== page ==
THE SHOP

March '20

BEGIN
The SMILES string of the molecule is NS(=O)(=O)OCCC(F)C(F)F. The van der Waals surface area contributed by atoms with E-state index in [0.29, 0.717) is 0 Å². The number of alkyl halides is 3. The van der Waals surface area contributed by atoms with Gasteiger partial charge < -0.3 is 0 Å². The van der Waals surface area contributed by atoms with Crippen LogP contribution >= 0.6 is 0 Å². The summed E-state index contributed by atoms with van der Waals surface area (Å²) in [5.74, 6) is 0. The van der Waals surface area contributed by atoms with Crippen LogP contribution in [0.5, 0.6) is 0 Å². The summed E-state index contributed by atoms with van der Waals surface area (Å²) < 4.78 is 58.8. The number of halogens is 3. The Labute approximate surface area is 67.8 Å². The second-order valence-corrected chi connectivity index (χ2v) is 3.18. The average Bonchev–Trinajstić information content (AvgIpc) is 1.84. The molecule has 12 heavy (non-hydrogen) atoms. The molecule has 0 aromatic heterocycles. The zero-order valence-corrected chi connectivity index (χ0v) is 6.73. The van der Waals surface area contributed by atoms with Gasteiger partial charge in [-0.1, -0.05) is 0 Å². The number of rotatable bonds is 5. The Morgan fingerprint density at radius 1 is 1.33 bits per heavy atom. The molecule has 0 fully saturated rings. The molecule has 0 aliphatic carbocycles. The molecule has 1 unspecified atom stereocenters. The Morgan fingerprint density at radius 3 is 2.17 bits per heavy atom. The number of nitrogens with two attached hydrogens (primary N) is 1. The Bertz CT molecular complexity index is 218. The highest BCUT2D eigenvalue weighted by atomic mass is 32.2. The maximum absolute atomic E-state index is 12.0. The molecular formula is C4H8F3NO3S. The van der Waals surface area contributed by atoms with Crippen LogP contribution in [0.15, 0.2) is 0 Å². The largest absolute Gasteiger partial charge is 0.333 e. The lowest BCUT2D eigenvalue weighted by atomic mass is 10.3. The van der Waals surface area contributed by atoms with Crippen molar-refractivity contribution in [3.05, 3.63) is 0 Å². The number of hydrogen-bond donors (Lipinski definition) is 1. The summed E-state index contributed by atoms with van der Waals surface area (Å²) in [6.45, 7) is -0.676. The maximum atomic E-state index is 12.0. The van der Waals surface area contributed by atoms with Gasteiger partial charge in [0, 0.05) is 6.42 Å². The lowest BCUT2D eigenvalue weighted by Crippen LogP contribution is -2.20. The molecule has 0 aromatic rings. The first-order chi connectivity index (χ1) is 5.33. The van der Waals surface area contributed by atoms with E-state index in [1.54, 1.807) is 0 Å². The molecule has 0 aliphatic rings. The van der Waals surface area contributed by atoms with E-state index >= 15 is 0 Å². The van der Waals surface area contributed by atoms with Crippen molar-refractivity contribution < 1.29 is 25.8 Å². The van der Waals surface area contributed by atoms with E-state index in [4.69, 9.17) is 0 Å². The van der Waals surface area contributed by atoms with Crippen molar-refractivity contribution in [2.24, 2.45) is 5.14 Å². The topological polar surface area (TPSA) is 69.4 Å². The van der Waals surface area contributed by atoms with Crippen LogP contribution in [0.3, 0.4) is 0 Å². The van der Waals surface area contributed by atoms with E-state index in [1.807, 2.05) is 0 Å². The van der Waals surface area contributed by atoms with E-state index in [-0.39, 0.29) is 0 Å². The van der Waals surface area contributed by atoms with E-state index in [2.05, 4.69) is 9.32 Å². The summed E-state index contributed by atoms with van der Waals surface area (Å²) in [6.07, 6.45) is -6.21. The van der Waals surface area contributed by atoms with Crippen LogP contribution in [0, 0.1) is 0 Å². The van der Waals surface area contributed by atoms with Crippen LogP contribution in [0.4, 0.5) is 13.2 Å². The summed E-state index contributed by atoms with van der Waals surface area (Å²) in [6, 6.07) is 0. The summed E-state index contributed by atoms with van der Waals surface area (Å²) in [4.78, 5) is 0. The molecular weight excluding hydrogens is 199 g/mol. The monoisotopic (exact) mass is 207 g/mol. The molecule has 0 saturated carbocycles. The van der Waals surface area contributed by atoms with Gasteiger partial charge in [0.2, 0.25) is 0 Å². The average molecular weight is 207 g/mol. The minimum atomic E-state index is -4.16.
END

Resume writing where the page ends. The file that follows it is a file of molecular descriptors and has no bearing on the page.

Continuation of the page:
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16 THE SHOP MARCH 2020 Try to understand people's motivations. Sometimes an employee may create drama unintentionally. Their motive might be pure, but their delivery or process is broken. Maybe they really do need something fixed, but don't know how to go through the proper channels to get it done. Usually by having a probing conversation with the person, you'll be able to figure out their motivation. You can then use it as a teachable moment, explaining how they might better handle similar situations in the future. Shut down troublemakers immediately. If you see that someone is intentionally engaging in bad behavior or stirring up trouble, take a two-pronged approach. First, don't join in the conversation the troublemaker has started. Stay professional and aboveboard. Next, narrate to the troublemaker (and everyone) that drama is unacceptable. Reiterate the kind of environment you are trying to create inside your company. Sometimes we all need a gentle reminder. Extend grace. Let people back into the fold. If someone has made a mistake, give them another chance. Don't hold a grudge or, worse, turn the company against them. We're all human and we all have bad moments and bad days. In general, dis- courage self-righteous or "I'm done here!" attitudes that assume the worst of people and make it OK to give up on them. Recognize the humanity and fallibility of others. In your words and actions demon- strate that extending a little grace to people when they stumble is a good thing. Reward and recognize people who get it right. We all learn by example. For instance, when you see someone handling conflict in a positive way, thank them and acknowl- edge them publicly. Likewise, admit it when you get it wrong. If you do something that creates or per- petuates drama, own it and apologize. People respect leaders who are vulnerable and honest about their flaws. Few workplaces will ever be 100% drama-free. Human beings have short- comings and get carried away by emotions. Yet, I believe that the vast majority of people truly want good things for their coworkers and their company. When they realize how destructive drama can be and learn more productive ways of getting their needs met, they will work hard to change for the better and create a stronger, more positive culture and a higher-performing organization. QUINT STUDER is the author of Wall Street Journal bestseller The Busy Leader's Hand- book: How to Lead People and Places That Thrive and a lifelong businessman, entrepre- neur and student of leadership. More informa- tion at www.thebusyleadershandbook.com. Great leaders take a zero- tolerance stance against drama. The vast majority of people truly want good things for their coworkers and their company, and when they realize how destructive their drama can be, they will work hard to change for the better. SHUTTING DOWN WORKPLACE DRAMA

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